Canucks defence prospect Jett Woo beginning to pile up points in WHL

Jan 21 2019, 2:02 am

The crowd at the Langley Events Centre erupted after the first goal of the game on Saturday night.

But the home team hadn’t scored.

No, it wasn’t a Vancouver Giants goal, rather it was one from Canucks prospect Jett Woo, playing for the Moose Jaw Warriors.

The host Giants ended up tying things up and went on to win 2-1 in overtime, but the main takeaway for many in the building after this game was the play of 18-year-old defenceman.

The Canucks selected the 6-foot, 200-pound blueliner 37th overall, in the second round of the 2018 NHL Draft.

At the time, he was seen as more of a defensive specialist, with the penchant for laying big hits to unsuspecting victims.

The hits are still coming for Woo – it only took him just 25 seconds to lay his first hit on Saturday – but what has accompanied is point production, making him even more intriguing of a prospect than a year ago.

In his draft year, Woo produced 0.57 points-per-game. That isn’t an impressive number, but it’s one that was likely diminished due to injuries. Woo suffered a separated shoulder 18 game into last season, missing six weeks of action. Shortly after returning to the lineup, he was sidelined for nearly a month with a strained oblique muscle and hip pointer.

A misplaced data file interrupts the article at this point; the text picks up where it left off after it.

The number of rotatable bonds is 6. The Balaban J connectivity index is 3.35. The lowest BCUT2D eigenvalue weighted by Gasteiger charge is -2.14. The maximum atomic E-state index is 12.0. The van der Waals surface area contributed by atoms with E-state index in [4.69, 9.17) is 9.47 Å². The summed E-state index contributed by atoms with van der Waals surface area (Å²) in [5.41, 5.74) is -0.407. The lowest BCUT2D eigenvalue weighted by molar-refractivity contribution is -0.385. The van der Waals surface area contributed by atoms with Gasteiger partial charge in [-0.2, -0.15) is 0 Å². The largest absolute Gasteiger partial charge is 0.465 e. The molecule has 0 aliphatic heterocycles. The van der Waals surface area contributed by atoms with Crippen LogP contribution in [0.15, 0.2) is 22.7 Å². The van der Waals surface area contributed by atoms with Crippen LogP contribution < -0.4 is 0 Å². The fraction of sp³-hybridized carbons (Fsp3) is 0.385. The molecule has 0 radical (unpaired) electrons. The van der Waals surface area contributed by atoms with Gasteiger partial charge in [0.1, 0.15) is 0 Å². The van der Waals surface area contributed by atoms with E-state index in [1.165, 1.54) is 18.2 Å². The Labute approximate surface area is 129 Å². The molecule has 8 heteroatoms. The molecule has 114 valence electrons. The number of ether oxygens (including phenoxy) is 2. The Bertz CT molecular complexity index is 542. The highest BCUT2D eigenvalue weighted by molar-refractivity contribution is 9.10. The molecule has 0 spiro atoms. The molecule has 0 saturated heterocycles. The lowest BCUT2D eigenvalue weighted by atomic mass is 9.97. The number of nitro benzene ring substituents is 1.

It may have been a blessing in disguise for the Canucks, as he was producing at a 0.76 point-per-game clip before he got banged up, which helped him slip into the second round.

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That pick is looking better and better by the day, as Woo has turned it up after a slow start to this season and is hovering around point-per-game territory – now at 38 points in 39 games.

That pace puts him ahead of other notable WHL alumni in their draft +1 seasons, such as Morgan Reilly, Travis Hamonic, and Matthew Dumba.

Woo’s pace really saw a spike the day after being left off Team Canada’s World Junior camp roster in early December, a team also coached by his junior coach, Tim Hunter.

He had a goal and three assists in the Warriors’ next game, and has put up 22 points in 18 games since the snub.

He’s now among the highest-scoring defencemen in the WHL, ranking seventh in total points this season.

Of the six players with more points, only 2019-draft eligible Bowen Byram is younger than Woo.

All of this certainly bodes well for Woo’s chances of making the transition to the pro ranks when the time comes, especially when you remember that offence isn’t the main calling card to Woo’s game.

It’s this:

For as polished as Woo can look at times, he’s still just 18 years old and – if he doesn’t make the Canucks out of camp next fall – will have one more season in Moose Jaw to refine his skills before making the transition to pro. He’ll be a strong candidate to make Canada’s World Junior team too.

That would likely be for the best, although between his amazing name, electrifying body checks, and the Canucks’ total lack of right-handed defencemen in the pipeline, it might be hard for fans to wait that long.

Bailey MeadowsBailey Meadows

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